This decision is framed and filled in by JH, who is represented by initials to protect his privacy and dignity, yet who was stripped of both within the mental health system. Like Joseph K. in the literary fictional world of Kafka, JH could be any one of us and is, in fact, all of us as he finds himself in the hospital as a result of being a victim of a hit and run accident (at para 11). It is his physical well-being which needs treatment but as we know all too well, the physical often collides with the mental as the less tangible mental well-being of JH becomes the centre of medical attention. To be clear, all participants are acting with the best of intentions. Everyone is trying to “help.” However, like The Trial, which resides in the genre of “bureaumancy” where the surreal is found in the mundane, the story of JH unwinds incrementally, frame by frame, compounded by a series of everyday actions. Actions which transform JH’s sojourn in the physical treatment-side of the hospital into a long-term stay in the mental health side of the facility. Actions which lead inexorably to the penultimate decision rendered by Justice Eidsvik (see JH v. Alberta Health Services,2017 ABQB 477 (CanLII)). 

To the medical authorities JH checks all the boxes needed for an involuntary certification: he is homeless; he is cognitively deficient; he is prone to drink; he is uncooperative; he lacks community support; he is unwell. But there is an alternate story here: JH is homeless because hospitalization made him so; he is not cognitively perfect but how many of us are; his propensities are just that – inert possibilities; he does not co-operate because he knows he does not need this kind of treatment; he lacks community support because he does not “mentally” fit the criteria for a community treatment order; he is unwell because he is, against his will, being treated for a mental health issue that does not in fact exist. To end the recitation is the glaring fact that JHis a member of Canada’s First Nations and subject to all of the preconceptions residing within that identification. In short, JH is on the “other” side of society and needs the insiders help. This paternalistic view of JH can be found in many criminal law cases. 

 We have not exhausted JH’s life story or his deep frustration with an imperfect system, but the story now moves from the private to the public. It is time to consider the criminal law stance of this legal story. The first indication of the criminal law-ness of this decision is apparent in the initial 2017 determination by Eidsvik J. on the potential mootness of the Charter application (see 2017 ABQB 477). This is the “why bother” question the Crown raises on the basis that JH is out of custody. But the Court nicely responds to that question by underlining the societal impact of the MHA and the constitutional importance of her gatekeeper function that protects us all from legislative overreach (at paras 27 and 28). In this decision, JH has moved from an individual’s quest for justice to the overall integrity of the justice system. A similar journey occurs in criminal cases. This is the first indication that in the JH decision, the criminal justice system is fully engaged. The parallels are obvious. Unlawful detention and a lack of due process are familiar criminal law themes. In JH we experience the mental health justice system through those criminal law tropes. The veneer of non-criminal law does not matter. It may file the JH case under “health law” or “administrative law” or even “Charter rights” but it is still a case involving legal protections and rights afforded to all individuals when faced with state-like authority.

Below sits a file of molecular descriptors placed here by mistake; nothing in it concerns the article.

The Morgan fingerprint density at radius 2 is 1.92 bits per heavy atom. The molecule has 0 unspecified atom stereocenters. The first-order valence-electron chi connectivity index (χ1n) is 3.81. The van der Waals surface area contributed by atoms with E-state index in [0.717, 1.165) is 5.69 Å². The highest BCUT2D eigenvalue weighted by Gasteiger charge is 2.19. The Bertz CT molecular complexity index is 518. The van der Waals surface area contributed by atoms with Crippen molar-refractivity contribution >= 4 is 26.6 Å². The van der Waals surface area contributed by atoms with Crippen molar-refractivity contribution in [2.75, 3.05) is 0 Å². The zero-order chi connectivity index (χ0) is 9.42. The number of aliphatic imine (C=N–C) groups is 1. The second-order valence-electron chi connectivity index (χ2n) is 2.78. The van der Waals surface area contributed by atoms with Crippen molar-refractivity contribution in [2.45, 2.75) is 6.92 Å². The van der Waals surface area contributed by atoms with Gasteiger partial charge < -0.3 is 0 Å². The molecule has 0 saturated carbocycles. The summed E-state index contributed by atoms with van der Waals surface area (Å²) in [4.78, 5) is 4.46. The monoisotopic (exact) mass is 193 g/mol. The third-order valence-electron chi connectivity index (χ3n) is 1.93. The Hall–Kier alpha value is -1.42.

Another way this decision parallels the criminal justice system is in the finer details. The decision is reminiscent of the use of the hypothetical offender in s 12 Charter litigation. A sanction or punishment is “cruel and unusual” under s. 12 if it is “grossly disproportionate” to fundamental sentencing principles (see R v Boutilier[2017] 2 SCR 936 at para 52). In this analysis, the hypothetical offender represents the potential reasonable scenarios in which the application of the impugned legislation could breach the Charter. In considering the effect such provisions would have on the hypothetical person, the court moves away from the particulars of the individual before them to test the constitutionality of the legislation in the broader context. Such a litmus test brings the legislation into sharper focus as the overall Charter cogency of the section is at issue. To quote the then Chief Justice McLachlin in R v Nur[2015] 1 SCR 773, hypothetical scenarios are not merely limited to the “bounds of a particular judge’s imagination” but are delineated by the “reasonable reach of the law” to understand the “reasonably foreseeable impact” of that law (at para 61). As in JH, perspective is everything.